Why is it important to understand our own bullying in order to move on from the past? Bullied for my redhead and how I came to terms with it 

I've talked to a lot of people who experienced bullying growing up as a redhead. It happens a lot. I was not immune to that, though there were several other layers of cruelty to my bullying, from religion to have moved more than 5 times in my lifetime.

I'm pretty sure almost anyone I were to meet on the street would be able to give me a near textbook definition of racism. Many would even be able to define the differences between bigotry and prejudice. But how many people do you think anyone could meet on a daily basis who would know that the word "gingerism" is a form of hate speech? Did you know some redheads have been not only brutally beaten, but some even killed, just because they have glorious red hair?

Redheads don't have the option of being an introvert. To some degree, certainly, but every time a person with the hair of the sun walks into a well-lit room, every eye will be on that poor soul, whether they like it or not.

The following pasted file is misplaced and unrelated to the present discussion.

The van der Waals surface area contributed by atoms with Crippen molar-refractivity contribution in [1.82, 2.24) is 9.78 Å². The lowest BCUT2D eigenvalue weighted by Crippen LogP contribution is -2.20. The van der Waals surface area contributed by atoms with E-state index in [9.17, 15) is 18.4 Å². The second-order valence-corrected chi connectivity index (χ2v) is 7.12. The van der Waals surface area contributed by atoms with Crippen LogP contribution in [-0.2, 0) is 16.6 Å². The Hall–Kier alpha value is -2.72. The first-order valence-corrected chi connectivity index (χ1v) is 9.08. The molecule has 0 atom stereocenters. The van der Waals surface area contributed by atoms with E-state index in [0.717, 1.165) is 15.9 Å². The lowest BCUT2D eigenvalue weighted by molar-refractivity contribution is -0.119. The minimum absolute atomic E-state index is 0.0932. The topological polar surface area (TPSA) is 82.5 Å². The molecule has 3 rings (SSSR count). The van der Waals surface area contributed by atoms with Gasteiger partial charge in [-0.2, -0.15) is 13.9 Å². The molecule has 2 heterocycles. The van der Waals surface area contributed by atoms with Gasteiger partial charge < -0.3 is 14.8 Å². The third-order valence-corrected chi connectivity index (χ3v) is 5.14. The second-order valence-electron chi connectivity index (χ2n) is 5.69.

Read more: Discrimination against redheads very real, says author

How bullying about my red hair started

I grew up being bullied. When I was only 7 my own grandmother told me that it looked like a cow had farted into my face. She wasn't fond of my freckles. While that may seem funny on the surface, it was absolutely devastating to a 7-year-old little girl who already believed herself to be unattractive, and who idolized people like Judy Garland.  I so desperately wanted to be pretty.  Sadly, at a young age, I had already accepted that it would never happen to me.

Amanda Blackwood, age 2, with Family.

Amanda Blackwood, age 2, with Family.

At 8 my mother said I'd entered an "awkward" stage, telling me that she hoped someday that I would grow out of my ugly. It was "just a phase," she said. My already struggling self-esteem was finally non-existent. "It's a shame you look so much like your Aunt Debbie because she's just not very attractive." She was a redhead also, and the only other redhead in the family.

I don't remember what age I was when my mother told me that I could easily have been swapped in the hospital for another child, but I was probably somewhere around 9 years old.  She was pretty sure I was hers because I had my father's funny looking ears.  I guess there were two baby girls who had lost their bracelets in the hospital and we were both taken to my mother for inspection.  They apologized and informed her that they had no idea which baby was hers and hoped she could tell them. That's probably not something a young child needs to know about.  In fact, I probably could have lived my entire life without that bit of information.